But it's not all sound, sound, sound. It's packed with features and functionality, too, to cater for all your streaming needs. These include Chromecast, Apple AirPlay, Spotify Connect and Tidal. It also supports files up to 32-bit/384kHz stored on an outboard NAS or computer.
The only thing missing is a display, but it's not vital - you use Naim's own control app to navigate your way around on your smartphone. Doing so is a breeze - the app really is as straightforward a piece of software as you could hope for, which is quite a feat, given the vast array of features it puts at your fingertips.
Read the full review: Naim ND5 XS 2
While streamers often offer a few inputs to serve physical formats, there’s little you can't plug into the Evo 150. Like the entry-level Evo 75, it packs line-level RCA, USB, coaxial, optical and HDMI ARC connections, but also expands on that with phono (MM), asynchronous USB and balanced XLR inputs, a second optical input, plus two sets of speaker terminals for running two pairs simultaneously.
The built-in phono stage makes it ideal for vinyl junkies, and because of its high output (150W per channel) and superior ESS Sabre DAC chip, it’s also perfect for anyone with demanding speakers, a second pair in a nearby room, or a laptop full of music they wish to hook up.
But what about the actual streaming? The Evo 150 has Cambridge's built-in StreamMagic platform, which comes with its StreamMagic control app, hosts Tidal, Qobuz and any network-stored music drives (via DLNA). There's also Google Chromecast, AirPlay 2, Spotify Connect and Tidal Connect on board, as is aptX HD Bluetooth for ‘offline’ wireless playback.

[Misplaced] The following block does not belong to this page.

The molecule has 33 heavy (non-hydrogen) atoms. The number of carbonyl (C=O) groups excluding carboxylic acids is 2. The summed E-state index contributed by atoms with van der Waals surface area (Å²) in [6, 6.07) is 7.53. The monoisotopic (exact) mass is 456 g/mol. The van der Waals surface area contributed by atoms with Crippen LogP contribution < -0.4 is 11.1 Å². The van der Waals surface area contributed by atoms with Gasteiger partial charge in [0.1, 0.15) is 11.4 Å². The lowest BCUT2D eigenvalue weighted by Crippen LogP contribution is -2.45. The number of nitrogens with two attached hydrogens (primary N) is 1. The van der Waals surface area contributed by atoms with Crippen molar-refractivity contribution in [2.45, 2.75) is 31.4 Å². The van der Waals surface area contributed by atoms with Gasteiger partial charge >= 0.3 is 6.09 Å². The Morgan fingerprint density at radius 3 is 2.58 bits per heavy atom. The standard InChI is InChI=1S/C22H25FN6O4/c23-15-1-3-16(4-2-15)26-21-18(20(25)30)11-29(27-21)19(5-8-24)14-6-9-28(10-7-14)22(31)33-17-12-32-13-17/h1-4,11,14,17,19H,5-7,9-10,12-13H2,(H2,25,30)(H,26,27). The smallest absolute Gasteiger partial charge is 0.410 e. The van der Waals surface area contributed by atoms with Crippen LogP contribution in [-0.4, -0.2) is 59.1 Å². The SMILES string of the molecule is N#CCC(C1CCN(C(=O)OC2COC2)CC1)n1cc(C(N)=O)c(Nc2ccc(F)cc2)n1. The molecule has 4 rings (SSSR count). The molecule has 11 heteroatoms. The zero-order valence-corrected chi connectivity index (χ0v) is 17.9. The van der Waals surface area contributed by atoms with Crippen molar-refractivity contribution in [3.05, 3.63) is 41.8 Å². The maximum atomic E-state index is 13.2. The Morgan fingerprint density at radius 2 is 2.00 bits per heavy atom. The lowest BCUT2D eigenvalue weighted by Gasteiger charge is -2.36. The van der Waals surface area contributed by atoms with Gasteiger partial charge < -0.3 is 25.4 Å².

Sonically it's beautifully open and articulate, with a wide soundstage and a broad canvas on which dynamic peaks can bask in. While it's pricey, the Evo 150 makes a compelling case for choosing a simple, convenient system over a set-up of separates.
Read the full review Cambridge Audio Evo 150
The NDX 2 sits in the middle of the company’s three-strong hi-fi streamer line-up and is about as well equipped as they come. There are no obvious holes in file compatibility and it can play up to 32-bit/384kHz PCM and DSD128. There’s aptX HD Bluetooth alongside Apple Airplay, Spotify Connect and Chromecast. Tidal is also embedded and, as is increasingly common, it’s Roon-ready.
Sonically, it's as impressive as you would expect from a company that's so dominant in the streaming space. This is an organised, entertaining sound, that moves seamlessly between feeds - it's very responsive, with changes of source made without issue or delay.